Murray's agony of battered hip
Britain's Andy Murray addresses media representatives after defeat in his first round men's singles match against Spain's Roberto Bautista Agut on Monday.
Melbourne - The pain for the former world number one has become almost unbearable
Published: Tue 15 Jan 2019, 5:35 PM
Last updated: Tue 15 Jan 2019, 7:48 PM
Andy Murray has opened up about the personal agony of his battered right hip after losing an epic Australian Open five-setter, saying he can't even enjoy simple pleasures like walking his dogs.
The Scot faces a heart-wrenching dilemma - having to decide over the next week whether to battle on through the pain for an emotional farewell at Wimbledon or undergo major surgery knowing it may mean he can never play tennis again.
"I mean, I'll probably decide in the next week or so. But that's what I was saying the other day, that this might be my last match," the 31-year-old three-time Grand Slam champion told a news conference in the early hours of Tuesday morning.
"If I go ahead with the operation and I don't recover well from it, then I don't play again," added the Scot who has won two Wimbledons, a US Open, the Davis Cup and two Olympic golds in his storied career.
"I'm aware of that. That is the decision that I have to make.
"It will improve my quality of life, I'll be in less pain doing just, you know, normal things like walking around and putting your shoes and socks on and things."
The former world number one tried to describe his pain, which has become almost unbearable.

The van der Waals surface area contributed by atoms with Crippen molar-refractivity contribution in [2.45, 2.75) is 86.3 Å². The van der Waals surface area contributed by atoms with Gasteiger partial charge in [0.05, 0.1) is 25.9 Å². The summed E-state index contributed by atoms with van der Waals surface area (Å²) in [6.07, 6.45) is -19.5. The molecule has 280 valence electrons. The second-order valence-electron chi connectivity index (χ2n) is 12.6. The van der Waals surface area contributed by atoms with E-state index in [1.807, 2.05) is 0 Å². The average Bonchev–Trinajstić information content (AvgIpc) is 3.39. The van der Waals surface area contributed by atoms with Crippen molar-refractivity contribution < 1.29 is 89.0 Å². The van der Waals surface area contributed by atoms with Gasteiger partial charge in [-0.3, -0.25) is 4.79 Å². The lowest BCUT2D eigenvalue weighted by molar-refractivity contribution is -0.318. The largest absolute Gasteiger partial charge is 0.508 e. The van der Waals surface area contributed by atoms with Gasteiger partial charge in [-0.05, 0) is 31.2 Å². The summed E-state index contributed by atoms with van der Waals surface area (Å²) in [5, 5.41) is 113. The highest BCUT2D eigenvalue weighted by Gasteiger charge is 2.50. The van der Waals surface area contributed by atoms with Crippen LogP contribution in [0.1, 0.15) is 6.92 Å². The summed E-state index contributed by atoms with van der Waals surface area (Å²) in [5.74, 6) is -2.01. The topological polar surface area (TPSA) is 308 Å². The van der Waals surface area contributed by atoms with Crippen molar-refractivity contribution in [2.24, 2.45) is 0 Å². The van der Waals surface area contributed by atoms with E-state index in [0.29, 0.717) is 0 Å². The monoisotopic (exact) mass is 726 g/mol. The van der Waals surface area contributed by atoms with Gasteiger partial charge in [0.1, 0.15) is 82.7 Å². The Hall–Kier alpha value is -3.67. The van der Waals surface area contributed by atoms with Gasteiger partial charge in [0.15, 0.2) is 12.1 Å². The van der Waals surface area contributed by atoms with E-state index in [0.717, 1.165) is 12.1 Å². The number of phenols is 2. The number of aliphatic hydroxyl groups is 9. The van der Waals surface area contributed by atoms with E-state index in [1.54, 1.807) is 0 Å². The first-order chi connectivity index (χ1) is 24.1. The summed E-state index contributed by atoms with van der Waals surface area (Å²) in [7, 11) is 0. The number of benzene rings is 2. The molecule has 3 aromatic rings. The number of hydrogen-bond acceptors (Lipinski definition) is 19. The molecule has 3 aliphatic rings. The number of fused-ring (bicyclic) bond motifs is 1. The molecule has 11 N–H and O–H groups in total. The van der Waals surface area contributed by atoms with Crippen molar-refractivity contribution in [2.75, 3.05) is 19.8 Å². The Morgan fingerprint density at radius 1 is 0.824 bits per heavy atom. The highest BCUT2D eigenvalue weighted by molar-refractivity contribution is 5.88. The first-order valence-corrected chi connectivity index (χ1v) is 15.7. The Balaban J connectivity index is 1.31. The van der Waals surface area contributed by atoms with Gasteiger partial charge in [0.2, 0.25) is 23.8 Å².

"Just now, like, going to walk my dogs, playing football with my friends, is like the worst thing I can think of doing," he revealed.
"I hate it because it's so sore and it's uncomfortable."
Murray said he would talk to his team, his surgeon John O'Donnell and other players who have had similar operations, such as American doubles great Bob Bryan, before making up his mind.
"I just don't really know yet. But, you know, if today was my last match, look, it was a brilliant way to finish, as well. That's something that I'll probably take into consideration.
"It was an amazing atmosphere. I literally gave everything that I had on the court, fought as best as I could, and performed a lot better than what I should have done without the amount I've been able to practise and train.
"I'd be okay with that being my last match."
Murray added with a touch of poignancy that he would harbour some regrets if he was forced away from the game he loves.
"I practised hard. I trained hard, probably too hard at certain stages in my career," he said.
"That was something that I would change and do differently if I could go back," added Murray, despite achievements such as becoming the first British man to win Wimbledon in 77 years and the first player to win two Olympic singles golds.
"Like some people have said the last few days, I got everything out of my game and stuff. But I feel like I should have done better, you know, I could have done things differently.
"There's matches here, for example, that I would love to play again, have another opportunity to do that," Murray said, referring to his record of reaching the Melbourne final five times but never lifting the trophy.
"But I have tried my best."